Differences Between the Suburbs in Atlanta vs the Suburbs in Chicago

It is almost a year since we traded our Chicago suburb for a suburb in Atlanta.There are many similarities with living in a suburbs in the southern part of the US vs north. There are cul-de-sacs, neighborhood pools and moms in minivans taking kids from one activity to another.   They both have great schools and rank high in safety, but there are some differences as expected. This is my list of differences I have observed since our move from a suburb in Chicago to a suburb in Atlanta.

  1. Teenagers are so respectful! Seriously. They refer to me as ma’am, and call me by my last name. At first, I admit, it made me feel old, but I was very impressed.
  2. No indoor malls in Atlanta suburbs. There are few indoor malls in Atlanta area and none near my suburb. In our suburb in Chicago we had 3 indoor malls within 25 minutes of our home.
  3. There is this thing called Mother’s Morning Out! Mother’s Morning Out are day cares where moms can register their babies and toddlers to attend a few days a week for about 3 hours. These are intended for stay at home moms who want to have a morning free to rest or get things done.
  4. There are so many faith based schools. Even though our area has some of the best schools in Georgia there are lots of private schools (mostly for mother’s morning out and preschool).
  5. We are not allowed to buy alcohol on Sundays before noon. It is most obvious that we live in the Bible Belt when my family goes out to breakfast on Sundays and we are the only customers. On Sunday mornings, when people are at church, our town feels like a ghost town.
  6. People are friendly and genuinely nice. Strangers smile, say hello and even start to chat sometimes. If you are not friendly back they will call you out. They will ask you if something is wrong, or ask if you are in a hurry.  I always believed people from the Midwest were down to earth, but the south is down to earth on a whole other level.
  7. It has been easier to make mom friends. I believe this is due to a combination of southern hospitality (locals), and also to the high percentage of people that have relocated to Atlanta who are looking to make new friends.  There are many organized mom clubs. The saying “it takes a village” is put into practice in our suburb. Moms support each other, offer to babysit, come over for play dates and are there for a much needed mom’s night out.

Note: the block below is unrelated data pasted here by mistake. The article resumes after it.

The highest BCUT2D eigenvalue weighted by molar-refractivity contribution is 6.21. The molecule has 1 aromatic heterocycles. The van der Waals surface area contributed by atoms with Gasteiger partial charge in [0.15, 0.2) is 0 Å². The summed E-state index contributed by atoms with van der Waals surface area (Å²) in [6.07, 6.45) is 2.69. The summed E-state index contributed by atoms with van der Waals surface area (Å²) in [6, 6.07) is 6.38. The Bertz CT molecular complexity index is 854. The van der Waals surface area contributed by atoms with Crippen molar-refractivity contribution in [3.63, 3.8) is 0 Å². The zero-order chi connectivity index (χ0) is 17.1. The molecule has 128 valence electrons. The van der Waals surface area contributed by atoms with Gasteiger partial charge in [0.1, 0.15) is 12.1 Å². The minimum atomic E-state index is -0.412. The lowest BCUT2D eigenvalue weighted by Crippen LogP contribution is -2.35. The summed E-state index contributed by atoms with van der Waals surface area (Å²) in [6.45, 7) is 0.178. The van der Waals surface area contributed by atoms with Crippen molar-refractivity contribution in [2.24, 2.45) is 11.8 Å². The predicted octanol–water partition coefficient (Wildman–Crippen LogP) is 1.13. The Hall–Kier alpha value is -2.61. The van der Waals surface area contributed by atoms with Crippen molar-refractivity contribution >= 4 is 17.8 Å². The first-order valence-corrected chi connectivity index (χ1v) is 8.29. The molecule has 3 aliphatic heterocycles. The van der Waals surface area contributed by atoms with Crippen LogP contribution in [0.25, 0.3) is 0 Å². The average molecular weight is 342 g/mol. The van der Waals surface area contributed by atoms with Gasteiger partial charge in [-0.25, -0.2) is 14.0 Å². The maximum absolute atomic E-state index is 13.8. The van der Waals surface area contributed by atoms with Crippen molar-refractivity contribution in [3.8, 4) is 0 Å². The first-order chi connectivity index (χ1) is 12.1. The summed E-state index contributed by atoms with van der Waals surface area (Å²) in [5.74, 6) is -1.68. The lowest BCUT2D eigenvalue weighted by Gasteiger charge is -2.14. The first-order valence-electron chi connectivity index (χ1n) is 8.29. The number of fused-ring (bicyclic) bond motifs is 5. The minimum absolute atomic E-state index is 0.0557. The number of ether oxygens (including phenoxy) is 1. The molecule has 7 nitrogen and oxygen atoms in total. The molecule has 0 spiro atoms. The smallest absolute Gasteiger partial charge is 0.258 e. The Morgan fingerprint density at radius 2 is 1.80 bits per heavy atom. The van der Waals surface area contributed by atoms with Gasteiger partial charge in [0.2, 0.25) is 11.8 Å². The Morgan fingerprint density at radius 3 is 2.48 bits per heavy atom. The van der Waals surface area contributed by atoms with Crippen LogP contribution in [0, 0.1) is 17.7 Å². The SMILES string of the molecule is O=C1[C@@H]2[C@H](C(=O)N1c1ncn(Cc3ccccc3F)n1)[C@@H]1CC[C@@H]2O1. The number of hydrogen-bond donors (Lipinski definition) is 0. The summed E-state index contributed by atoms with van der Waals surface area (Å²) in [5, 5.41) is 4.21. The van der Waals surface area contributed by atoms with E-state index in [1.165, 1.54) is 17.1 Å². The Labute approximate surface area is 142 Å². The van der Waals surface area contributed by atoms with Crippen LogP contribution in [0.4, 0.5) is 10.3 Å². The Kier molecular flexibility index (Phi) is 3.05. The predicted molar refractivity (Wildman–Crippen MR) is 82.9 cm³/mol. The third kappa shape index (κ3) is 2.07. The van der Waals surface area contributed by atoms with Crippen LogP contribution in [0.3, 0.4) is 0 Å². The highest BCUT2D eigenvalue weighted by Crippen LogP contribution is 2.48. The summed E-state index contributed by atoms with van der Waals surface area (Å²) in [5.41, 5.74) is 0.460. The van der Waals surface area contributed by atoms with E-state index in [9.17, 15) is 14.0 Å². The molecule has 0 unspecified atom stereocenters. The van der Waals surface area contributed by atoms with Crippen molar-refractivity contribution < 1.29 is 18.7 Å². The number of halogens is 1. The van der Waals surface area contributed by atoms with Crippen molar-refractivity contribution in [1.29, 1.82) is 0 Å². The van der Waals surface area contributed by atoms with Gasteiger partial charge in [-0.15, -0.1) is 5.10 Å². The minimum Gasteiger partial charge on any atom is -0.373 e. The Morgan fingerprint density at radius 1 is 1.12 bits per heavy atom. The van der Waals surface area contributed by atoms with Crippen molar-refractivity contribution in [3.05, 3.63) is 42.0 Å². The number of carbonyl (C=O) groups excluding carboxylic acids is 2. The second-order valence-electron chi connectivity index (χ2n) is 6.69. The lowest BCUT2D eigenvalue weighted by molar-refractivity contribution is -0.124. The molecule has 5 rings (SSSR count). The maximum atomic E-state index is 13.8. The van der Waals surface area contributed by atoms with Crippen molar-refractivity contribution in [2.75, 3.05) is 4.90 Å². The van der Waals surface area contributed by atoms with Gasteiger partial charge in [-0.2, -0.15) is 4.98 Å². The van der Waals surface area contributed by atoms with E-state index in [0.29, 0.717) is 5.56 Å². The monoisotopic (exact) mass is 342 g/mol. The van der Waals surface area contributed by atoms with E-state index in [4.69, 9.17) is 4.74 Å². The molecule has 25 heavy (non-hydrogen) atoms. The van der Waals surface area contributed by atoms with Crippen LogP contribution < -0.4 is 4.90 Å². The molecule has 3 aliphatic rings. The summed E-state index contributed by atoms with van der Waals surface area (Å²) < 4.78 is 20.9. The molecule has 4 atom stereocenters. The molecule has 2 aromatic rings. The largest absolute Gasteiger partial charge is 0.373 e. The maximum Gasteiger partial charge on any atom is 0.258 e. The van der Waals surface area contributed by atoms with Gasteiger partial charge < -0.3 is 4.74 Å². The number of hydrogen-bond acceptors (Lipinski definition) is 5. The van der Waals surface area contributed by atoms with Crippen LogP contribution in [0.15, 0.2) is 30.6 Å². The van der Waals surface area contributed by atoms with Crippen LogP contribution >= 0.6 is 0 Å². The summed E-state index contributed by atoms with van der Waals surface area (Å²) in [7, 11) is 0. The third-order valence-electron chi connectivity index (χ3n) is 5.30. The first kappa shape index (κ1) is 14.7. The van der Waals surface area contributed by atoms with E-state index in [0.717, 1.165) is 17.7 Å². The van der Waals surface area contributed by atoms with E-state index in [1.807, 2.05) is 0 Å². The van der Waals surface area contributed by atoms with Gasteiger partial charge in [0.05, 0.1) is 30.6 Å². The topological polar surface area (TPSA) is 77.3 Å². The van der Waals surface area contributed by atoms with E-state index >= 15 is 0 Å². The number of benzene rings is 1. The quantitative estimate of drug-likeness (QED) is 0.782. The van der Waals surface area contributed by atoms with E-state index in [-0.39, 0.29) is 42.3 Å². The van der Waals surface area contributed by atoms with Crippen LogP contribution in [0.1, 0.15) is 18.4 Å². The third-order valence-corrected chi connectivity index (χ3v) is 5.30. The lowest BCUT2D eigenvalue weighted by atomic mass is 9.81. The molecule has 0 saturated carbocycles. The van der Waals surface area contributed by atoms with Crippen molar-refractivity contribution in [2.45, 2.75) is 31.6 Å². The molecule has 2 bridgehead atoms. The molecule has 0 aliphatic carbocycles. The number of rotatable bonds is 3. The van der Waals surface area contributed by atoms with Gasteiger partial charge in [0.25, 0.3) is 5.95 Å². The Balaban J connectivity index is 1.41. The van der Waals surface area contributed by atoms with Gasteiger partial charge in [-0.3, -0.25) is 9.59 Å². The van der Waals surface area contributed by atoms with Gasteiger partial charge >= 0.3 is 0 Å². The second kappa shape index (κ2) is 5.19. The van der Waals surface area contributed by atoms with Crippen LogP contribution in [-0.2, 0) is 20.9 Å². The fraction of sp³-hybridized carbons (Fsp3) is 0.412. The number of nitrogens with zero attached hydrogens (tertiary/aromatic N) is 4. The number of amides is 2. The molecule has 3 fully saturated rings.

8. Chick-Fil-A is like a community center. People are there for play dates, school spirit nights (fundraisers), daddy daughter Valentine date…there seems to always be an event or social gathering.  The employees feel like friends. On a rainy day they go to my car with an umbrella to escort me and the kids inside the restaurant. Amazing!
  9. People have beautiful properties. The houses in Atlanta suburbs are amazing inside and out.  For an affordable price you can get a mini-mansion with a large private wooded yard.  Even a home that is not big and fancy can have a private pond, waterfall, forest, acres of land…an oasis.
  10. There is natural beauty everywhere. Lakes, ponds, ducks, forest, birds and deer are a part of our everyday life. Sure, a few of the parks have playground equipment that is made of iron and pretty run down, but it is in the middle of a forest that feels like a secret hideaway. At the park my kids discharge their energy while I recharge mine.
  11. Kids can be outside all year around! I know you think they can do that in Chicago as well, but no, especially not toddlers.  It is too freaking cold, and you can only throw snowballs for so long before you can’t feel your fingers. No thank you!
  12. There is no park district. The suburbs in Chicago have a park district that offers swimming lessons, dance lessons, fitness facility, day camps, preschool, soccer, karate, etc. In Atlanta there is no central place for these activities and services. Parents have to search for these activities on their own. There may be some activities held by the town’s recreational center, but it is not as extensive as Illinois.